theory and methods. He directs NetLab and does research at the
Centre for Urban and Community Studies, the Knowledge Media Design
Institute, and the Bell University Laboratories' Collaborative
Effectiveness Lab. He has been a Fellow of IBM's Institute of
Knowledge Management, a member of Advanced Micro Devices' Global
Consumer Advisory Board, and a committee member of the Social
Science Research Council's Program on Information Technology,
International Cooperation and Global Security. He is the author
or co-author of more than 200 articles, co-authored with more
than 80 scholars, and is the (co-)editor of three books. He is
conducting a "Strong Ties and Weak Ties On and Offline" study
for the Pew Internet & American Life Project.
David Weinberger, Evident Marketing, Inc.: Weinberger
is a writer, speaker and consultant on Internet communication,
publishing and marketing and a columnist for MIT Technology Review,
Darwin Online, Intranet Design and Knowledge Management World
and has been a frequent commentator on National Public Radio's
"All Things Considered" and "Here and Now." He is one of the voices
in the 1990 to 1995 Predictions Database. His one-person consulting
company has served a wide range of IT clients, including Sun Microsystems
and Esther Dyson's Release 1.0. He is a co-author of "The Cluetrain
Manifesto" and author of "Small Pieces Loosely Joined," both about
the Internet. He's a fellow at Harvard's Berkman Institute for
Internet and Society. He writes several weblogs and was senior
Internet adviser for Howard Dean's 2004 presidential campaign.
Mike Weisman, attorney based in Seattle: Weisman,
an active leader of the advocacy group Reclaim the Media and a
community technology activist in the Seattle area, represented
the Center for Digital Democracy and Consumer Federation of America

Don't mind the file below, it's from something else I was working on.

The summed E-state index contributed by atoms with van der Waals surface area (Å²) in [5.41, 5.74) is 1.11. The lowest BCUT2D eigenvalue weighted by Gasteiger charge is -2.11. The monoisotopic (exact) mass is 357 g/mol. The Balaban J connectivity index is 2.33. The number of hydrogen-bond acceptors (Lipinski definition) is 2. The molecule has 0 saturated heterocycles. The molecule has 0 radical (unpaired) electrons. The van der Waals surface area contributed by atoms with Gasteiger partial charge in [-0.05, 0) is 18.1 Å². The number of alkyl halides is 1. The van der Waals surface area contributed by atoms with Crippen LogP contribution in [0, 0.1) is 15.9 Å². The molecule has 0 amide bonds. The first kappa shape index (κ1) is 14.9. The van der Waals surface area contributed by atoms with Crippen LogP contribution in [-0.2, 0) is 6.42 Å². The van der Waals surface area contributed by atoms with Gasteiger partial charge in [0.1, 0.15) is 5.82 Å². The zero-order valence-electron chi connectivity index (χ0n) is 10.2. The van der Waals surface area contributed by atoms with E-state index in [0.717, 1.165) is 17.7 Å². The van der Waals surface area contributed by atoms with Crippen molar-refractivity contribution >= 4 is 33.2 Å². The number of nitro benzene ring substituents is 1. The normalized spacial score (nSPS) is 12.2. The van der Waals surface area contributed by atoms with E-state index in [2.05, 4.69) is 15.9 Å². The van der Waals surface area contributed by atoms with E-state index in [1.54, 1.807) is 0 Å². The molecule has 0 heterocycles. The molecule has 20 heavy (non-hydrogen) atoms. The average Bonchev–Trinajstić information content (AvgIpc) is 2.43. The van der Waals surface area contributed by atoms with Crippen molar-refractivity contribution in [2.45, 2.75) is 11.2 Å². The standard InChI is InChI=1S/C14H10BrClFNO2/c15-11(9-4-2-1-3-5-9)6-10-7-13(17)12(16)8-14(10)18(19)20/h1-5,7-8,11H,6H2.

in hearings regarding the AT&T Comcast merger. He was the program
director for the 2003 conference of the Computer Professionals
for Social Responsibility.
Pamela Whitten, Michigan State University: Whitten
is an associate professor in the Department of Telecommunications
at Michigan State and is a senior research fellow at its Institute
of Healthcare Studies. Her research focuses on the use of technology
in health care, and her research projects range from telepsychiatry
to telehospice and telehome care for COPD and CHF patients. She
serves on the board of directors of the American Telemedicine
Mike Willard, chief executive officer of the Willard Group:
Willard heads Burson-Marstellar's affiliate in Eastern
Europe. He has been a newsman, political and policy advisor to
U.S. senators, senior public relations counselor and entrepreneur.
He is a specialist in crisis communications and management, and
served as a communications and domestic and foreign policy advisor
to U.S. Senator Robert C. Byrd and as a consultant to Senator
John D. Rockefeller, when he was a governor.
Roland B. Wilson, Indiana State University: Wilson
works in IU's Languages, Literatures & Linguistics Lab
Michael Wollowski, professor, Rose-Hulman Institute of
Technology: Wollowski is an assistant professor of computer
science and software engineering.
Steve Yelvington, Morris Digital Works/Morris
Communications: Yelvington put the Minneapolis Star Tribune
online in 1994. He became executive editor of Cox Interactive
Media in 1999, and now he is vice president of strategy and content
for the interactive division of Morris Newspapers, whose newspaper
web sites have won more awards than any other newspaper chain
in America. In 2001, the Newspaper Association of America presented
him with its New Media Pioneer Award.